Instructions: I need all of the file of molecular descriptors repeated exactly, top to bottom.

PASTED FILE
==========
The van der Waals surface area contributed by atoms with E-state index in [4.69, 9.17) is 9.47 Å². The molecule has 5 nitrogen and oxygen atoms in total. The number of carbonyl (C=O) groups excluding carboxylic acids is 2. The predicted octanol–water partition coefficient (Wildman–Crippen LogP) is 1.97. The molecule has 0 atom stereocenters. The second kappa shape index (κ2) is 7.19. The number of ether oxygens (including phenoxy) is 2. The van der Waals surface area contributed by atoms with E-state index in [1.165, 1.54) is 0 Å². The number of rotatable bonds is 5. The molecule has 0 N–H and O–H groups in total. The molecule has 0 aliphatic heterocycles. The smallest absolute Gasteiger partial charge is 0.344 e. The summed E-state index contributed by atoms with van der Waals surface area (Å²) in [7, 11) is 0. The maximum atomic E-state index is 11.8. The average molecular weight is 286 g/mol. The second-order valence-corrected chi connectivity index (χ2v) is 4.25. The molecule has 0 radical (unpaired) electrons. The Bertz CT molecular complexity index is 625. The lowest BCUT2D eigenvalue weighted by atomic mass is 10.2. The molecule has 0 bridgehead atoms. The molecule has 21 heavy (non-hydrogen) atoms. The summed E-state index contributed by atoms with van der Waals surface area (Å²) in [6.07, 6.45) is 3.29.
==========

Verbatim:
The van der Waals surface area contributed by atoms with E-state index in [4.69, 9.17) is 9.47 Å². The molecule has 5 nitrogen and oxygen atoms in total. The number of carbonyl (C=O) groups excluding carboxylic acids is 2. The predicted octanol–water partition coefficient (Wildman–Crippen LogP) is 1.97. The molecule has 0 atom stereocenters. The second kappa shape index (κ2) is 7.19. The number of ether oxygens (including phenoxy) is 2. The van der Waals surface area contributed by atoms with E-state index in [1.165, 1.54) is 0 Å². The number of rotatable bonds is 5. The molecule has 0 N–H and O–H groups in total. The molecule has 0 aliphatic heterocycles. The smallest absolute Gasteiger partial charge is 0.344 e. The summed E-state index contributed by atoms with van der Waals surface area (Å²) in [7, 11) is 0. The maximum atomic E-state index is 11.8. The average molecular weight is 286 g/mol. The second-order valence-corrected chi connectivity index (χ2v) is 4.25. The molecule has 0 radical (unpaired) electrons. The Bertz CT molecular complexity index is 625. The lowest BCUT2D eigenvalue weighted by atomic mass is 10.2. The molecule has 0 bridgehead atoms. The molecule has 21 heavy (non-hydrogen) atoms. The summed E-state index contributed by atoms with van der Waals surface area (Å²) in [6.07, 6.45) is 3.29.